I interned at the Law Office of Michael Axt, a criminal defense law firm in Denver. Michael has been practicing law for nearly fifty years and has so much wisdom and experience in the field. On my first day, he gave me a murder case to work on and had me write a Discovery Report, which essentially explains the nature of the case, as well as the evidence received. This was such an exciting way to start my internship, and I was able to work on so many fascinating cases throughout the semester. I did everything from writing Motions, Discovery review, attending court hearings, corresponding with clients, answering phones and emails, organizing client files, writing invoices, and more. It was a very active internship, and for the first time in my life I felt really excited to come to work each day. Michael is such a joy to be around, and everyone in the office was upbeat and eager to show me the ropes.
Prior to completing your internship, what were your thoughts regarding the internship requirement? Were you looking forward to completing an internship? Were you anxious?
In all honesty, I dreaded completing the internship requirement. School was fun and exciting, but finally putting everything I learned to use seemed daunting and scary. I put it off until my last semester; however, in hindsight, I am glad I did because it allowed me to transition from school to work very smoothly. Because I ended up enjoying my internship, it really made me excited to start my career. While I had a good experience, it’s also a great way to find out what you don’t like, so do not be discouraged if your internship isn’t your favorite. However, if you share my enthusiasm with Criminal Justice, I am sure you won’t find many “boring” internships related to the field. Take your time looking and interview potential employers just as much as they interview you!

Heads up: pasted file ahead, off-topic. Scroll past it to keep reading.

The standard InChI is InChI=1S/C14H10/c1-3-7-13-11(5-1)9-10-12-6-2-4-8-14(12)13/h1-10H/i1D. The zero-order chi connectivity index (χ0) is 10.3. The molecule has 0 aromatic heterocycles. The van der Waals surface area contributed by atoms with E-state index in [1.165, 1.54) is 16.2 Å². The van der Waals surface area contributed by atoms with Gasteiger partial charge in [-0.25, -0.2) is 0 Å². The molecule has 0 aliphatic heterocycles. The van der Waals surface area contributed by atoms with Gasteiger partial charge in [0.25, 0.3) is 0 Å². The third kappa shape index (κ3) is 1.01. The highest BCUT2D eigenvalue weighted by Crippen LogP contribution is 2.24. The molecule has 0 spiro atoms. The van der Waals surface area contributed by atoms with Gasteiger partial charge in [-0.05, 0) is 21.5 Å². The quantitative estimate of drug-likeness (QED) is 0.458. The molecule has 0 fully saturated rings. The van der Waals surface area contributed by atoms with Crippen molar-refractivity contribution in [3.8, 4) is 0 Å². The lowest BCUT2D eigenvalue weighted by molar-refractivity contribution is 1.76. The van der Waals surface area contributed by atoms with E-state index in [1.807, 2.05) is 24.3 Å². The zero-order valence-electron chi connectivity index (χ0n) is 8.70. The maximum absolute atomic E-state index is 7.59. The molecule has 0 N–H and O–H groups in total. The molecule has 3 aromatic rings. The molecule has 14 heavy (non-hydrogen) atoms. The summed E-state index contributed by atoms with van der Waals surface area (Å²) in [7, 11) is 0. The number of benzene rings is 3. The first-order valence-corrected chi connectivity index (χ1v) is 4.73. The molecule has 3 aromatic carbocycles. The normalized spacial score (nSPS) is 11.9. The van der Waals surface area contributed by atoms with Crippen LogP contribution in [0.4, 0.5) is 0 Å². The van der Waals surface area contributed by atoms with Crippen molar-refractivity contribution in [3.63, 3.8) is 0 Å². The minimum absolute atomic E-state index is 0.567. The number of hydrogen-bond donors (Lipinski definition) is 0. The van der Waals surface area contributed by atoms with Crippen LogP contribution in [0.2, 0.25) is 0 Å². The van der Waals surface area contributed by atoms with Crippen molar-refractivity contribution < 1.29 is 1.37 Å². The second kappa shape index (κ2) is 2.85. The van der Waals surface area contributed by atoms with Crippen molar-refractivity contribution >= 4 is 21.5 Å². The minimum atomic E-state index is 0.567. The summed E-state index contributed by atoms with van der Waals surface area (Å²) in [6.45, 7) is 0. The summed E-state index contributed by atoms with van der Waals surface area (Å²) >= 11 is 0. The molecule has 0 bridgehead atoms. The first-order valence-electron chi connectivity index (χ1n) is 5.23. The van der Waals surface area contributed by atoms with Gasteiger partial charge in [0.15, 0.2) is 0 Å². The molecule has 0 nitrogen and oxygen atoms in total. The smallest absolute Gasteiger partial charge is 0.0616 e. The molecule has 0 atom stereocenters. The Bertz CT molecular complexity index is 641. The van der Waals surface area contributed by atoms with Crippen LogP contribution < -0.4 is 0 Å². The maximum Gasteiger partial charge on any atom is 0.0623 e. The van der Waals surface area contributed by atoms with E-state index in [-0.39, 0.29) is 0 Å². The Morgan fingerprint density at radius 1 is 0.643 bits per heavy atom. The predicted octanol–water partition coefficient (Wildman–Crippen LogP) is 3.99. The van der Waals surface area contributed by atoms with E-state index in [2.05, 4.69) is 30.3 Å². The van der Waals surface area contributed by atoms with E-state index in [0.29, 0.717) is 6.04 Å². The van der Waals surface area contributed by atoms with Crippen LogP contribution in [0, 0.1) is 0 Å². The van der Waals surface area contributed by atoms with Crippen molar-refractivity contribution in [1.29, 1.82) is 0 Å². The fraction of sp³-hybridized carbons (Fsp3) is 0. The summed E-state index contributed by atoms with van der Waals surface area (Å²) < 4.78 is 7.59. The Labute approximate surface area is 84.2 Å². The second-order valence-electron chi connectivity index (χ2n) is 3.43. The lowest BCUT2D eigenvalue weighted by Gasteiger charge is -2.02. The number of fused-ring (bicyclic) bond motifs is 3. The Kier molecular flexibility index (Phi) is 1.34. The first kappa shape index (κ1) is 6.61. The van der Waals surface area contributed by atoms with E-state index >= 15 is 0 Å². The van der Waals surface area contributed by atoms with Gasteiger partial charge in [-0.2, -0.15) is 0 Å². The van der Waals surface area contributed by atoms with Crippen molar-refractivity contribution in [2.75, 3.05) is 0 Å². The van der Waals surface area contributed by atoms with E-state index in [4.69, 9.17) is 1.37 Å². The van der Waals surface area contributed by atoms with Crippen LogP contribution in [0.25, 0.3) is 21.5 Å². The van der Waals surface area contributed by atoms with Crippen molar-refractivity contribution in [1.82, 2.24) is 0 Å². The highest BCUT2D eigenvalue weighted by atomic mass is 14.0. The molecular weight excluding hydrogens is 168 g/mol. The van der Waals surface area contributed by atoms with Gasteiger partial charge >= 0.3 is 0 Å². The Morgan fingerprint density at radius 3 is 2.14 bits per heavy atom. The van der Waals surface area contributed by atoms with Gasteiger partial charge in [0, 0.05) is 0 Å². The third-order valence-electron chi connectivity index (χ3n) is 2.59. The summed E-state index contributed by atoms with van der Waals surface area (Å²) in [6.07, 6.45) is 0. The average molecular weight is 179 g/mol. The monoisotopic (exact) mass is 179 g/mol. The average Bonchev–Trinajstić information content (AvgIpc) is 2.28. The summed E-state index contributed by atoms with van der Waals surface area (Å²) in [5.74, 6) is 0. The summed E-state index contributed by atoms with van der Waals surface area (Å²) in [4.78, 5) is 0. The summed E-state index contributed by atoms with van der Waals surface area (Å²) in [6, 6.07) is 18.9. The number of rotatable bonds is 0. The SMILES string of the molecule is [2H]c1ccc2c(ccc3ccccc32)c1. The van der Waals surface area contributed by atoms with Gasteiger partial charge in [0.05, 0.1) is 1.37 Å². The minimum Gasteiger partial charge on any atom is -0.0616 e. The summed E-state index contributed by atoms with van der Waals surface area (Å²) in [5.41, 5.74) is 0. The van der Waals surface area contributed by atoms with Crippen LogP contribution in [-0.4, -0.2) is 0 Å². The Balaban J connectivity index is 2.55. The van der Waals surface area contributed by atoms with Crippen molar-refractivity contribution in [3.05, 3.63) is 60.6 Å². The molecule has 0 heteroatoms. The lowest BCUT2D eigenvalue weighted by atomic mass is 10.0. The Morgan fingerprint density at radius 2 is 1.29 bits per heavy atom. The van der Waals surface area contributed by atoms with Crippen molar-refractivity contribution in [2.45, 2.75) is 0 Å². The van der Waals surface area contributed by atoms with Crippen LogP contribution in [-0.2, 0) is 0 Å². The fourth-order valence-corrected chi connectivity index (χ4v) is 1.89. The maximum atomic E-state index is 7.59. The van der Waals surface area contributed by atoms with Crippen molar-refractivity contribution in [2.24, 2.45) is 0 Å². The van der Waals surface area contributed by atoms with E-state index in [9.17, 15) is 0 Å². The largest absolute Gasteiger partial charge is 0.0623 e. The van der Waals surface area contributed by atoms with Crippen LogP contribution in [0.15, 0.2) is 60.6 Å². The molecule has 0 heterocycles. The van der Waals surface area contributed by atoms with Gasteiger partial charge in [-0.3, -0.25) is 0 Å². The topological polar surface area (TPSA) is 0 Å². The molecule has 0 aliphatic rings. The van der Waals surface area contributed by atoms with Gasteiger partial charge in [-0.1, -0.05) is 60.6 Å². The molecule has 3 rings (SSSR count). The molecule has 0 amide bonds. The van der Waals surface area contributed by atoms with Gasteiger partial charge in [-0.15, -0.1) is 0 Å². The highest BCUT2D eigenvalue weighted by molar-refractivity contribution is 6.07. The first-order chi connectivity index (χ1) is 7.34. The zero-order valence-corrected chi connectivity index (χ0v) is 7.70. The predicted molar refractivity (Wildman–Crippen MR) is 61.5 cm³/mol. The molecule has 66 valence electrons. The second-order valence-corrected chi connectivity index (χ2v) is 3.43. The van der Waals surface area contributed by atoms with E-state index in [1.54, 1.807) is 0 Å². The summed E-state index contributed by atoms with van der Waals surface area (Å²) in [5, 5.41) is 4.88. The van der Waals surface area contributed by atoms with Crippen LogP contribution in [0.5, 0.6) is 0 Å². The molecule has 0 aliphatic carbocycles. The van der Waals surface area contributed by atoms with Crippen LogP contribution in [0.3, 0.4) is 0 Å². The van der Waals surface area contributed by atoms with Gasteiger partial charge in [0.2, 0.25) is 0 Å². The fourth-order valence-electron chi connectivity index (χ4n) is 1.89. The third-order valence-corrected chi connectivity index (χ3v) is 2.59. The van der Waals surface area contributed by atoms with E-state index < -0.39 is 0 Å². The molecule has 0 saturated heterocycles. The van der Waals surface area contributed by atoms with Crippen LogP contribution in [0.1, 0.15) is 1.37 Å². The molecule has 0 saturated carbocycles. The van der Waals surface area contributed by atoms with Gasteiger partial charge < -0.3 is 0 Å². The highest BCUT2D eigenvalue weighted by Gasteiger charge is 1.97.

As a result of your internship, you were offered a full-time position as a paralegal! Congratulations! How are you feeling knowing that you are graduating shortly with a full-time job relevant to your degree and career goals?
I fell in love with working at Michael’s office, so being offered a full-time position felt incredible. Shortly after starting my internship, I remember asking my boyfriend, “How am I ever going to find a job I like as much as this?” When Michael offered me the job as the office Paralegal, it was a no-brainer. I had already learned a lot of what the job entailed during my internship, so both Michael and I felt very comfortable putting me in the position. While not required, I am planning on taking a Paralegal Certificate Program in the fall to be best equipped for my office duties as a Paralegal, which involves a little more legal training than I have gotten from my Bachelor’s in Criminal Justice. However, my degree definitely prepared me for the job, and I have used so much of what I have learned throughout college in my internship and now full-time position.
What advice do you have for future students?
Don’t be discouraged if you don’t know what you want to do! If you have any doubts, which is completely normal, go in undeclared and take as many different kinds of classes as you can. College is a time to explore who you are, and that time is so much more precious than it seems at the moment. It took me many sleepless nights, multiple schools, and countless classes to know what I wanted to do with my career, and even still, I didn’t have a complete idea until being nearly graduated. CU Denver also has so many amazing career resources, as well as some of the best academic advisors to help you along the way. Take advantage of all they have to offer and don’t be afraid to ask lots of questions.
Is there anything else that you’d like to share?
Because a majority of students commute to campus, it may seem as though there are less opportunities to socialize and make friends, but that is not the case! CU Denver offers so many amazing extracurricular activities, meetups, and other various exciting events. While there is less dorm life on campus, I actually found it much easier to make friends here than my first college that had required dorm life. I found students in all of my classes to be so friendly and welcoming, and usually found a group of people to hang out with in each class within the first few weeks. Chat with your desk neighbor, attend campus events, and just be yourself. We have such an incredible, diverse student body, and everyone here is just as eager to make friends.